In what way? "In a city, you can't see things in isolation; everything is interwoven," she says, conveying an inborn reticence over her achievements, and joy at the opportunity to share her textiles with appreciative people. "I did not want to look at embroidery that is independent of other textile techniques like batik, dyeing, printing... " Linking her experiments with Shibori, Nishath explains: "Shibori is a Japanese word for a variety of ways of embellishing textiles by shaping cloth and securing it before dyeing by folding, crumpling, stitching, pleating, plucking, and twisting. I found similarities in our resist-dyeing methods, which differ from Gujarati bandhej or Madurai chungadi."
While the future beckons with infinite possibilities through Shibori and technical improvisations, Nishath's glance back is clear-eyed, "With the help of straight and curved lines, circles and landmarks, people give directions, without knowing that they are actually creating patterns. Perhaps, I tried to explore different effects that echo such a pattern by varying the thicknesses of yarn, with the help of my tailor Babu and Vijaya, who did handwork."
What innovations did Nishath try? Using bleach on the surface of stitches. Combining embroidery with batik. Layering pre-dye fabric with nuts and washers. Her excitement comes through as she shares the process, "There was a sense of excitement in this technique because the end wasn't known until the entire process was completed. When the fabric was folded, it formed layers and what you finally saw was one unit, under which these many layers were present, besides creating impressions of the stitches."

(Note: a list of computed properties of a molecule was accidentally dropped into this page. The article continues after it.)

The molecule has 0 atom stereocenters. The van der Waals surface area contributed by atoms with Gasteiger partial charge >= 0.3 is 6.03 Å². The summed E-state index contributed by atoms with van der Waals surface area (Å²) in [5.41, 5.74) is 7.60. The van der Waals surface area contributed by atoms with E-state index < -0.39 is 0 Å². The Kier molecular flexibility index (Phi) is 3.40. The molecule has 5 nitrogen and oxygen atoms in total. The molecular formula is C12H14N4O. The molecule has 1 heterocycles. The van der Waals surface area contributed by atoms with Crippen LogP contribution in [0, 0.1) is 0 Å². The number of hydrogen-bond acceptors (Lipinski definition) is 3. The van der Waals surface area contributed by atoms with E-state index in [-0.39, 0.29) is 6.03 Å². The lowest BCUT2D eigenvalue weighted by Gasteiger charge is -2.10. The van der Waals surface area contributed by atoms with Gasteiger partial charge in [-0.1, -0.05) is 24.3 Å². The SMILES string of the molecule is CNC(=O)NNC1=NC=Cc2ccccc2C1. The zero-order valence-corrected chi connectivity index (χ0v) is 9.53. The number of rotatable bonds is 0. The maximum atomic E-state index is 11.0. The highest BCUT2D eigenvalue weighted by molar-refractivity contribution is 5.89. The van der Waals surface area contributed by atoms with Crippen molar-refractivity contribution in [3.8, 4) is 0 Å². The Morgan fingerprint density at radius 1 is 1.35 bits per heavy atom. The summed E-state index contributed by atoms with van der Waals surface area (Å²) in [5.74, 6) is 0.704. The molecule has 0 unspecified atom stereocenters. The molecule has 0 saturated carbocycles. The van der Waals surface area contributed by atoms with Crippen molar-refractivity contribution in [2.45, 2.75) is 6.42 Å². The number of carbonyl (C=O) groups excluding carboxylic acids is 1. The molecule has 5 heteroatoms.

A surprise element was latent, as Nishath found, "Due to the thickness of the fabric, the dye pene-tration hap-pened unevenly. The bottom and the top layers took in most dye, while the other layers got progressively fainter."
Inspired by Yoshiko Wada's two books on Shibori, Nishath plunged headlong and heart-deep into her experiments with stitches and dye-vats in 2001.
Unsure at first, tentative at each step, reeling from questions within, she was encouraged and steadied by her guide, National Institute of Design-trained textile designer Jayshree Poddar, who gave her both "confidence and the freedom to work on the open-ended project." Each time a bundle of stitched cloth was dyed at the Poddar's state-of-the-art Himatsingka Seide Mill, Nishath held her breath, wondering about the outcome. Would the unfolding textile match her visual dreams? To the eyes of urban buyers at Cinnamon, they proved more than a mirage.
But then, questioning as a way of life comes naturally to this 24-year-old, whose theme "African Tribes" won the third place at the NIFT Surface Design Competition in 2000. Did she spend her prize money on pizza or a new wardrobe? Unusually, she chose to use it to attend the Asia-Pacific seminar on embroidery at Hyderabad in January 2001, interfacing with a challenging crafts world.
The world could prove to be Nishath's dye vat in years to come.
The evidence? When she sent her original diploma project to Wada in California, her idol was impressed enough to consider including these tender experiments in her latest publication, Shibori Now, which unfortunately had just gone to press.
Between the stitches, couched by an open imagination, lie future aspects that Nishath could unravel. Will she?